Tim Cook has pulled a startling coup, getting Larry Ellison to start cooking -- if not eating -- his own dog food.
The headlines make it sound like Oracle, the inherited owner of Java, has generously stepped in to help protect Mac owners from infections like Flashback. There's an important backstory, though, that hasn't hit the headlines.
Although Steve Jobs tried for years to get out from under the Java ball and chain, last week Tim Cook finally coerced Oracle into supplying updates for its own software. It only took 700,000 infected systems to convince Oracle to handle Java on OS X itself.
Steve Jobs dropped Java for the Mac in October 2010, removing it as part of the standard OS X install. The Mac OS X Developer Library post for Oct. 20, says, "The Java runtime ported by Apple and that ships with Mac OS X is deprecated. Developers should not rely on the Apple-supplied Java runtime being present in future versions of Mac OS X." At the same time, Apple stopped accepting apps for the Mac App Store that relied on the Java Runtime Environment. Apple had never supported Java clients in its iOS.
On Oct. 21, 2010, the MacRumors forum said that Jobs replied to a concerned Java developer, claiming, "Sun (now Oracle) supplies Java for all other platforms. They have their own release schedules, which are almost always different than ours, so the Java we ship is always a version behind. This may not be the best way to do it."
Of course, Jobs knew at the time he was blowing smoke -- or perhaps a reality distortion field set in. With a few notable exceptions, Java's owner has never supplied versions "for all other platforms." Back when Java started, Sun supplied a version of the runtime for Linux because, as the "father of Java" James Gosling says, "there was no one else to do it." Every other distributor -- Microsoft, IBM, Hewlett-Packard, and Apple -- rolled its own version, based on Sun's reference code.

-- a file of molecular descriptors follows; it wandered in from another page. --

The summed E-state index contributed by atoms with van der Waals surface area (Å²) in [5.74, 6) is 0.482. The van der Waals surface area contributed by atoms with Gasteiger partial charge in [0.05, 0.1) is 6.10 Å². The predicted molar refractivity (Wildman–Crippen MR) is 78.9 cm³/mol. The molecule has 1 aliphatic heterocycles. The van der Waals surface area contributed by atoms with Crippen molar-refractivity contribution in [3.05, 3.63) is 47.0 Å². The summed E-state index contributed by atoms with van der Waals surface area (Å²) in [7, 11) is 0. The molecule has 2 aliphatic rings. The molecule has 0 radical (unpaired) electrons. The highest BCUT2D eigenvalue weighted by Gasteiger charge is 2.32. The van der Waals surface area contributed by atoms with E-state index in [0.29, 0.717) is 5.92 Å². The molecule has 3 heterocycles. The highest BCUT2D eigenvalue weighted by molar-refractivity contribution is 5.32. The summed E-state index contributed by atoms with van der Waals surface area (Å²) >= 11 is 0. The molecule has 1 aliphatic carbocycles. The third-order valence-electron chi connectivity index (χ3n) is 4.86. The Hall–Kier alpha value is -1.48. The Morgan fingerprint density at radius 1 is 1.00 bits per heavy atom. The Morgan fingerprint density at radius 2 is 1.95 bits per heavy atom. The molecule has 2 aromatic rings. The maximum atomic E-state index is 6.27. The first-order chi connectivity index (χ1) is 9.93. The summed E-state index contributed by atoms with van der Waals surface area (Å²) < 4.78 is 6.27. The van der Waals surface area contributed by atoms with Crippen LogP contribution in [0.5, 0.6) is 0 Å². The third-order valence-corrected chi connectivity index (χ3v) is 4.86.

Java 1.0 for Mac OS 9 was released in 1996, the year Apple bought NeXT and Jobs returned to the Apple fold. Jobs knew full well that Apple was developing its own version of Java, just like all the other platform providers.
Microsoft started taking its version of Java far afield, adding its own extensions to the language, and Sun sued in 1997 to get its trademark back. A bitter, extended, and very public court battle ended in January 2001, with Microsoft paying Sun $20 million for its transgressions and Sun taking control of Java updates. Until this last week, Sun had released Java versions only for Linux and Windows. All the other platforms made their own.
The fact is that Jobs had been trying for years to get Sun, then Oracle, to take over Java releases for OS X. Back in 2007, Jobs is quoted as saying, "Java's not worth building in. Nobody uses Java anymore. It's this big heavyweight ball and chain." In 2010, when Jobs dropped Java like a hot cup of coffee, he tried to shame Oracle into supporting it. Since then, Java's been a neglected stepchild in the Mac world, completely shunned in iOS.